Trinity is historical fiction and follows two best friends and their families through three generations of Irish turmoil. (I actually know two people who were named for the two friends!) It isn't a happy book--it's just people being beaten down, losing their spirit, retaining their patriotism and the characters are mostly either purely good or totally evil. I think, though, that that is what I loved about Conor Larkin. He's like Mary Poppins--practically perfect in every way. Imagine a ripped farmer. Now imagine that he's well-read, well-spoken, a die-hard patriot, loyal to his friends and family, tough, and romantic. If you like your heroes flawed, he's probably not your man. But if you feel like learning a ton about Irish history and getting lost in 600+ pages of epic drama, then I hope you'll read this and learn why I love Conor Larkin so much. After seeing that the first two reviews on Goodreads are negative, I'll be rereading it this year so I can claim that first review spot and hopefully persuade more people to pick it up. As a bonus, I will get to read about Conor being an amazing specimen of Irish hotness all over again. Caveat: You might need a few tissues at the end of this one.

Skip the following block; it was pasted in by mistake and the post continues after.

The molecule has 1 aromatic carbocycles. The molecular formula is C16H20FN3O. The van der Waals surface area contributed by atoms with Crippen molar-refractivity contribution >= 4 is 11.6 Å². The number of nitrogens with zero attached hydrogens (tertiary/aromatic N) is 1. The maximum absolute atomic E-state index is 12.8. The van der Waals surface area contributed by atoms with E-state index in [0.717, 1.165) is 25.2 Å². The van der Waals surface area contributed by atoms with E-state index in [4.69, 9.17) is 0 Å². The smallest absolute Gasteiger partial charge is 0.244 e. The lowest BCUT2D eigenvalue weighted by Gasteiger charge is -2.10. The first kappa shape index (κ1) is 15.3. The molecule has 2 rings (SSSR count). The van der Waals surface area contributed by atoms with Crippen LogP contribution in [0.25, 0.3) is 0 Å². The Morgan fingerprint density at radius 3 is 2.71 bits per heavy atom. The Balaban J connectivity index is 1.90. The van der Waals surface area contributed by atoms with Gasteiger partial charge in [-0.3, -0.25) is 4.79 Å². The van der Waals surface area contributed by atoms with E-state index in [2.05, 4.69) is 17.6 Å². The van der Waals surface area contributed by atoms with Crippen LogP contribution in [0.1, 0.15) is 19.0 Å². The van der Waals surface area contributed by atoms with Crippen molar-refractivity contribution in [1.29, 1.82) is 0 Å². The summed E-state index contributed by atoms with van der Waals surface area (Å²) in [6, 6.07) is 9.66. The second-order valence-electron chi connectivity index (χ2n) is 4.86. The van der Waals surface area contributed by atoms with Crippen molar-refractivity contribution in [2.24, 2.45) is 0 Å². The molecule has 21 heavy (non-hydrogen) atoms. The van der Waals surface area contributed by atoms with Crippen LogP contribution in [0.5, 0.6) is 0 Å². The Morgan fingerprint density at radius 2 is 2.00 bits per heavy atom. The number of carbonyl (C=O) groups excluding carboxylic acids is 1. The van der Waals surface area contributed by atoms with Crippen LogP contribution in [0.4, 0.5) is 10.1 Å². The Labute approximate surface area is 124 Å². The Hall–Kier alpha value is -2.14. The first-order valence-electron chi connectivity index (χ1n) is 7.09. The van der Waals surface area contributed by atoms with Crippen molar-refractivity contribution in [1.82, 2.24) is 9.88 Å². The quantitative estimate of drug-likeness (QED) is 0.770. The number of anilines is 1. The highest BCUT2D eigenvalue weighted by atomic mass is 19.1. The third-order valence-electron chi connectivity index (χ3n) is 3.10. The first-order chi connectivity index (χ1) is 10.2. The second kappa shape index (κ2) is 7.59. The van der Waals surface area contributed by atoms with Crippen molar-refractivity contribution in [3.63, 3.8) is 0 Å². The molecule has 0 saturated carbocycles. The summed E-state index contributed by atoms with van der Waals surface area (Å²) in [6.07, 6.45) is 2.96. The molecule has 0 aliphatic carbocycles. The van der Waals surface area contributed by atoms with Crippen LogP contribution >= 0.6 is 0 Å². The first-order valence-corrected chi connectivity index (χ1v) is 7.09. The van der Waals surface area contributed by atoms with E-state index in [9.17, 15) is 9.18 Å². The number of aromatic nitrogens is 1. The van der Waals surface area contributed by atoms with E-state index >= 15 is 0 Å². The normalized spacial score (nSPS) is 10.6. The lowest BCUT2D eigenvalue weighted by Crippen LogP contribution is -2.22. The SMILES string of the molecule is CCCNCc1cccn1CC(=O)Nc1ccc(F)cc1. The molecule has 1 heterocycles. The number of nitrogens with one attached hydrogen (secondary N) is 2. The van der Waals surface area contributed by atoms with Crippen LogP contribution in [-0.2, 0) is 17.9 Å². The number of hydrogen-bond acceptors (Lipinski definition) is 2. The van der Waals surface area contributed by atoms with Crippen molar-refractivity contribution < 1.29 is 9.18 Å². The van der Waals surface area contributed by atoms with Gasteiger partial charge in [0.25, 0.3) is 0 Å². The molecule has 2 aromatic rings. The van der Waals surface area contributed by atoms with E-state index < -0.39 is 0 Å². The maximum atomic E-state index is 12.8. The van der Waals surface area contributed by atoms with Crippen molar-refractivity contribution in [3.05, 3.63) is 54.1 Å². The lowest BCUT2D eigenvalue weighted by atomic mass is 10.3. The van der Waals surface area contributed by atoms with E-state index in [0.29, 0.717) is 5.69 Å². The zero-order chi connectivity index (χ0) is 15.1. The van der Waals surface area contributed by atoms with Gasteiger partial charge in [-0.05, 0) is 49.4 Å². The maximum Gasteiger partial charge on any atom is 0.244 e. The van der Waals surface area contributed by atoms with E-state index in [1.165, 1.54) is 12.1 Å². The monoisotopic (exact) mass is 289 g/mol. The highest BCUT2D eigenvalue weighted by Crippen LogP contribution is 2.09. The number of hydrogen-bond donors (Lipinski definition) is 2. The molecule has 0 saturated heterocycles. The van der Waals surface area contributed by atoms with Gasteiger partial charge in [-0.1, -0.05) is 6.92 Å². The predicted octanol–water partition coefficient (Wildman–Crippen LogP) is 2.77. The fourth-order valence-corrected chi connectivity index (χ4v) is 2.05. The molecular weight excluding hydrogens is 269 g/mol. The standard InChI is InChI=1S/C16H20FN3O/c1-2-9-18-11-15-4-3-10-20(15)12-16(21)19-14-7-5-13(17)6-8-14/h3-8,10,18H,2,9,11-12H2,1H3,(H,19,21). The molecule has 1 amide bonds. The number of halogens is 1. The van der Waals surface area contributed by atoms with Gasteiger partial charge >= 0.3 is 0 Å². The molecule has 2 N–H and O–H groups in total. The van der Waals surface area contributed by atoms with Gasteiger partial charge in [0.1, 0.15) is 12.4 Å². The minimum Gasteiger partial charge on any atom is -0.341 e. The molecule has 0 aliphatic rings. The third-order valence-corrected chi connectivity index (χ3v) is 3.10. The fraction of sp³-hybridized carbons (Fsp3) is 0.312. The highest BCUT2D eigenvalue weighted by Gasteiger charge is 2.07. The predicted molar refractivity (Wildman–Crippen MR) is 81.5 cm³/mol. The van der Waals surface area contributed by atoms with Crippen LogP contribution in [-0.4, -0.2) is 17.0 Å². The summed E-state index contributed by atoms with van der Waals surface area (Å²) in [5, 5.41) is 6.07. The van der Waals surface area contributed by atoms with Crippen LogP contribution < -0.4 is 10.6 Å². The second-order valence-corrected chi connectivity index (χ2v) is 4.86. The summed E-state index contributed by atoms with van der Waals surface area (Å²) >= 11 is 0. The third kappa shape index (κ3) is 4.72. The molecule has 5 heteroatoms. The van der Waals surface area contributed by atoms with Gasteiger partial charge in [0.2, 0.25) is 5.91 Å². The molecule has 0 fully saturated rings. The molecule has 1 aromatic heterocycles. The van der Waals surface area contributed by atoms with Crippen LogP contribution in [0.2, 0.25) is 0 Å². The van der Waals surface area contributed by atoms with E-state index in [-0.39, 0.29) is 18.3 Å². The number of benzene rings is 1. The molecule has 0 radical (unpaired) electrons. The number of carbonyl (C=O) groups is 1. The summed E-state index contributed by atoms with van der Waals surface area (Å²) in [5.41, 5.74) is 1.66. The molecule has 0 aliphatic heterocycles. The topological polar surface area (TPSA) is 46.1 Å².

A recent favorite hero of mine is Hetwith from Taming the Forest King
. Wendy at The Midnight Garden
did a Valentine's themed week and had authors share their favorite romantic scenes from books. Gail Carriger
, author of the Parasol Protectorate
series, named a scene from this book by Claudia Edwards. Edwards packed so much action, romance, and fantasy into what ended up being about 200 pages. Tevra, a fierce military captain, comes to a forest province as viceroy to the King. Her mission is to sort out all the problems in the district. The tension between many of the people and the new military presence is palpable but there is always someone completely supporting Tevra--her second in command, Hetwith. He is unfailingly loyal and it was painful at times seeing Hetwith through Tevra's eyes. Romances where one person only sees the other as their position are often hard to read; the women in love with their brother's best friend, the coworker, the friend from childhood, the subordinate. Taming the Forest King